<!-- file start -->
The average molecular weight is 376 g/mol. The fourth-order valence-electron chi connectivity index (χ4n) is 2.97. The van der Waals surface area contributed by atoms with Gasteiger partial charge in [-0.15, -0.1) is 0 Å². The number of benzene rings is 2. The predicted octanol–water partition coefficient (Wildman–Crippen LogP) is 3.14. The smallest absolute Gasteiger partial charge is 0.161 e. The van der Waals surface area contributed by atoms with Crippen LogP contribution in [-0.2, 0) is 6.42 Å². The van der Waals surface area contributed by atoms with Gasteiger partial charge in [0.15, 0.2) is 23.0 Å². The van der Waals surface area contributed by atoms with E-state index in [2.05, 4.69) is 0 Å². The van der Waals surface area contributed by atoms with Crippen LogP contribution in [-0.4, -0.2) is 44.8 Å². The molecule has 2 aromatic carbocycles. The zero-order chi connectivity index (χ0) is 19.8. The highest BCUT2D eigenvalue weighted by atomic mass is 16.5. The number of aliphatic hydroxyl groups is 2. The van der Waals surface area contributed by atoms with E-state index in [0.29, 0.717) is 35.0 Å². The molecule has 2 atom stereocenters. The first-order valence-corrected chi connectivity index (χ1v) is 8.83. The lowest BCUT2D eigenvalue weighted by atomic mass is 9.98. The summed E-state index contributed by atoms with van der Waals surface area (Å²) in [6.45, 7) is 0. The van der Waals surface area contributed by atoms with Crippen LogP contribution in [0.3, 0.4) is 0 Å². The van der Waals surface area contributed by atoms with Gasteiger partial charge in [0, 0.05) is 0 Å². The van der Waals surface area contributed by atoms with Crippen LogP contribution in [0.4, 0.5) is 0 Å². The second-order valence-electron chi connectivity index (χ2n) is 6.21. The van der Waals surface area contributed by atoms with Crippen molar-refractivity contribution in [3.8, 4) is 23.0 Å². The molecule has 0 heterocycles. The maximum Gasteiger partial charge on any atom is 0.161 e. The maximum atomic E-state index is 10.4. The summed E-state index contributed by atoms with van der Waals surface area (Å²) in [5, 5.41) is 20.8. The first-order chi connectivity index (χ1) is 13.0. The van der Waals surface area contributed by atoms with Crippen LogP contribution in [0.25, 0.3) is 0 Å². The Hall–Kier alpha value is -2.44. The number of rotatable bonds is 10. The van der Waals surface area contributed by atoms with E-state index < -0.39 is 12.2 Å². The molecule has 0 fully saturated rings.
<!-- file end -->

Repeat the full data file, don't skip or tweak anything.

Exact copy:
The average molecular weight is 376 g/mol. The fourth-order valence-electron chi connectivity index (χ4n) is 2.97. The van der Waals surface area contributed by atoms with Gasteiger partial charge in [-0.15, -0.1) is 0 Å². The number of benzene rings is 2. The predicted octanol–water partition coefficient (Wildman–Crippen LogP) is 3.14. The smallest absolute Gasteiger partial charge is 0.161 e. The van der Waals surface area contributed by atoms with Crippen LogP contribution in [-0.2, 0) is 6.42 Å². The van der Waals surface area contributed by atoms with Gasteiger partial charge in [0.15, 0.2) is 23.0 Å². The van der Waals surface area contributed by atoms with E-state index in [2.05, 4.69) is 0 Å². The van der Waals surface area contributed by atoms with Crippen LogP contribution in [-0.4, -0.2) is 44.8 Å². The molecule has 2 aromatic carbocycles. The zero-order chi connectivity index (χ0) is 19.8. The highest BCUT2D eigenvalue weighted by atomic mass is 16.5. The number of aliphatic hydroxyl groups is 2. The van der Waals surface area contributed by atoms with E-state index in [0.29, 0.717) is 35.0 Å². The molecule has 2 atom stereocenters. The first-order valence-corrected chi connectivity index (χ1v) is 8.83. The lowest BCUT2D eigenvalue weighted by atomic mass is 9.98. The summed E-state index contributed by atoms with van der Waals surface area (Å²) in [6.45, 7) is 0. The van der Waals surface area contributed by atoms with Crippen LogP contribution in [0.3, 0.4) is 0 Å². The van der Waals surface area contributed by atoms with Gasteiger partial charge in [0, 0.05) is 0 Å². The van der Waals surface area contributed by atoms with Crippen LogP contribution in [0.4, 0.5) is 0 Å². The second-order valence-electron chi connectivity index (χ2n) is 6.21. The van der Waals surface area contributed by atoms with Crippen molar-refractivity contribution in [3.8, 4) is 23.0 Å². The molecule has 0 heterocycles. The maximum Gasteiger partial charge on any atom is 0.161 e. The maximum atomic E-state index is 10.4. The summed E-state index contributed by atoms with van der Waals surface area (Å²) in [5, 5.41) is 20.8. The first-order chi connectivity index (χ1) is 13.0. The van der Waals surface area contributed by atoms with Crippen LogP contribution in [0.25, 0.3) is 0 Å². The Hall–Kier alpha value is -2.44. The number of rotatable bonds is 10. The van der Waals surface area contributed by atoms with E-state index < -0.39 is 12.2 Å². The molecule has 0 fully saturated rings.